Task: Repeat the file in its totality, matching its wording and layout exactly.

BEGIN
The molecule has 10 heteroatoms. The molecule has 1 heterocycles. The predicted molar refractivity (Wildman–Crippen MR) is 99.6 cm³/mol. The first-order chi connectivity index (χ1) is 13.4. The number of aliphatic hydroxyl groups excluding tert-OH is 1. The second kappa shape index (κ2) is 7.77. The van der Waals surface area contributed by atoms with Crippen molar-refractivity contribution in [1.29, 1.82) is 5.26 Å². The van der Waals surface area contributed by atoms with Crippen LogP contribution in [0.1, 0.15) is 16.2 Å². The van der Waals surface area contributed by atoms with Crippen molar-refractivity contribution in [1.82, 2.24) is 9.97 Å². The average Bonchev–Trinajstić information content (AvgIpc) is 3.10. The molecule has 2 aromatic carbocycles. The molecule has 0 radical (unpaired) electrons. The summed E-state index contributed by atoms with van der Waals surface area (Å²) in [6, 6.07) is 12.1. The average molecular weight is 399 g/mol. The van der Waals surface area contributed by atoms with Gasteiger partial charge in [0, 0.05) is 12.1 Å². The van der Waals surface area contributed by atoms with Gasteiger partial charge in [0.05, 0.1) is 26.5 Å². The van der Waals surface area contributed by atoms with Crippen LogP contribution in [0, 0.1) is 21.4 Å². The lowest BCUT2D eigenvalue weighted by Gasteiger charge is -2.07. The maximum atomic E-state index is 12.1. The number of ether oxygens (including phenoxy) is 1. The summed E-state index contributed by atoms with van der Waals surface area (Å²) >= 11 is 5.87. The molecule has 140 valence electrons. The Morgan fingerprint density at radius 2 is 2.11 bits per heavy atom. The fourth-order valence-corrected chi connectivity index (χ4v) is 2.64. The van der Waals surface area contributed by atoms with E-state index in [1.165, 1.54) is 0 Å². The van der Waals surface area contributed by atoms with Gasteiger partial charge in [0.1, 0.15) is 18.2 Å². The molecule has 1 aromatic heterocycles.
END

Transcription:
The molecule has 10 heteroatoms. The molecule has 1 heterocycles. The predicted molar refractivity (Wildman–Crippen MR) is 99.6 cm³/mol. The first-order chi connectivity index (χ1) is 13.4. The number of aliphatic hydroxyl groups excluding tert-OH is 1. The second kappa shape index (κ2) is 7.77. The van der Waals surface area contributed by atoms with Crippen molar-refractivity contribution in [1.29, 1.82) is 5.26 Å². The van der Waals surface area contributed by atoms with Crippen LogP contribution in [0.1, 0.15) is 16.2 Å². The van der Waals surface area contributed by atoms with Crippen molar-refractivity contribution in [1.82, 2.24) is 9.97 Å². The average Bonchev–Trinajstić information content (AvgIpc) is 3.10. The molecule has 2 aromatic carbocycles. The molecule has 0 radical (unpaired) electrons. The summed E-state index contributed by atoms with van der Waals surface area (Å²) in [6, 6.07) is 12.1. The average molecular weight is 399 g/mol. The van der Waals surface area contributed by atoms with Gasteiger partial charge in [0, 0.05) is 12.1 Å². The van der Waals surface area contributed by atoms with Gasteiger partial charge in [0.05, 0.1) is 26.5 Å². The van der Waals surface area contributed by atoms with Crippen LogP contribution in [0, 0.1) is 21.4 Å². The lowest BCUT2D eigenvalue weighted by Gasteiger charge is -2.07. The maximum atomic E-state index is 12.1. The number of ether oxygens (including phenoxy) is 1. The summed E-state index contributed by atoms with van der Waals surface area (Å²) >= 11 is 5.87. The molecule has 140 valence electrons. The Morgan fingerprint density at radius 2 is 2.11 bits per heavy atom. The fourth-order valence-corrected chi connectivity index (χ4v) is 2.64. The van der Waals surface area contributed by atoms with E-state index in [1.165, 1.54) is 0 Å². The van der Waals surface area contributed by atoms with Gasteiger partial charge in [0.1, 0.15) is 18.2 Å². The molecule has 1 aromatic heterocycles.